The chrome on the car is good throughout, particularly considering its age, from the massive, wave-free bumpers, to the delicate strips that are attached to each of the louvers on that long, long hood. There are gorgeous polished stainless inserts in the doors that brighten up the bodywork, and a dozen other little details that were done purely for art's sake on this car. Look at the lenses on the cowl lamps not only is the glass etched, but the delicate etched grilles have been painted. Out back, the glass tail lamp lenses have the AUBURN name proudly embossed in them, with an amber 12 embedded inside that is visible when the lights are on. Look at the delicate arms that hold the side-view mirrors, pivoting to allow the doors to open. You could examine this car for a week and not see all the wonderful details. This is exactly why cars from this era are so special the manufacturers were constantly trying to one-up each other with innovations, technology, and pure luxury for luxury's sake.
By 1932, Auburn needed something new to stimulate demand. The multi-cylinder wars of the early 1930s saw many companies struggling to keep up with changing technology V12 and even V16 engines were becoming increasingly common among the ultra-luxury brands. Auburn answered this by adopting Lycoming's monstrous V12 engine, which featured a 45-degree vee configuration and twin Stromberg downdraft carburetors. The engine weighed 1,096 pounds, but its 160 horsepower matched the output of the larger Packard, Pierce-Arrow, and Franklin V12s, and easily bested the 135-hp and 125-hp Cadillac and Lincoln V12s.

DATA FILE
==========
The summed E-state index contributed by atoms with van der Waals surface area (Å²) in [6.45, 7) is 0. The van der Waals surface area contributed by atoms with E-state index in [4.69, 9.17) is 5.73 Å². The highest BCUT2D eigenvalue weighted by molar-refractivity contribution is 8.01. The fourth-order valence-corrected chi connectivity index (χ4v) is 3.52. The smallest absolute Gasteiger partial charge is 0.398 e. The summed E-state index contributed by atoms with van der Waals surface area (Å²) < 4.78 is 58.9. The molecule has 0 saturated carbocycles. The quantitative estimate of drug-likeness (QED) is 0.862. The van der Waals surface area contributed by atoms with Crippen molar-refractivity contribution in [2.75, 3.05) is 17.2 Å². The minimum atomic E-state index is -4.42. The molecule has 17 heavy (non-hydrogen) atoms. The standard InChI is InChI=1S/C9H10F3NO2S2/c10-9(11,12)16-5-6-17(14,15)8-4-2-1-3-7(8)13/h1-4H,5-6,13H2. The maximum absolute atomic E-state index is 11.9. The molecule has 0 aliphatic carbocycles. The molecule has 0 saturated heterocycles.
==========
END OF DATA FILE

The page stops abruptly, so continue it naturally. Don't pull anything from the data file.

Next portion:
Stan Gilliland, the A-C-D Club historian, who has been restoring Cords and Auburns for many years, believes the Auburns are highly underrated, considering their technology. Gilliland estimates the V12 engines may have put out as much as 200 hp. The engine on this car was rebuilt to factory standards at the time of restoration, and with only a few hundred miles on it, still runs flawlessly. The Auburn Green enamel on the engine is in excellent condition, the porcelainized intake and exhaust manifolds are still glossy black, and dig the giant 12-cylinder distributor. That cap alone cost $800 in 1987! The dual Stromberg carburetors one for each bank of cylinders are fed by an elegant cast aluminum air filter housing that is pure form following function. The original radiator was refreshed, and the big motor runs cool under all conditions. This is a car with a pedigree, designed for the most discriminating of buyers, and as such, there are no compromises in the engineering.
The engine fires with a turn of the key using an automatic starting system (literally, all you need to do to start the car is turn the ignition key to the ON position), then settles into a whispering 450 RPM idle. It exhales through a stainless dual exhaust system that features cut-outs actuated via a chrome knob on the floor in front of the driver ( Pull Up for High Speed Driving ). That long stroke V12 provides effortless torque that can accelerate the car from a standstill in top gear if necessary, and will run more than 100 MPH on the top end.
The engine is backed by a 3-speed manual transmission with synchromesh on 2nd and 3rd gears. Columbia Axle contributed a superb dual ratio rear axle with 4.54 low and 3.00 high ratios, allowing both great acceleration and low-RPM, high speed cruising. A switch on the dashboard controls the high and low ranges. Suspension is by solid axles front and rear, suspended by leaf springs encased in beautiful sliding covers to keep them lubricated and quiet. Four-wheel hydraulic brakes were included, with massive drums at each corner, and a driver-adjustable pressure control to vary the amount of power assist based on road conditions.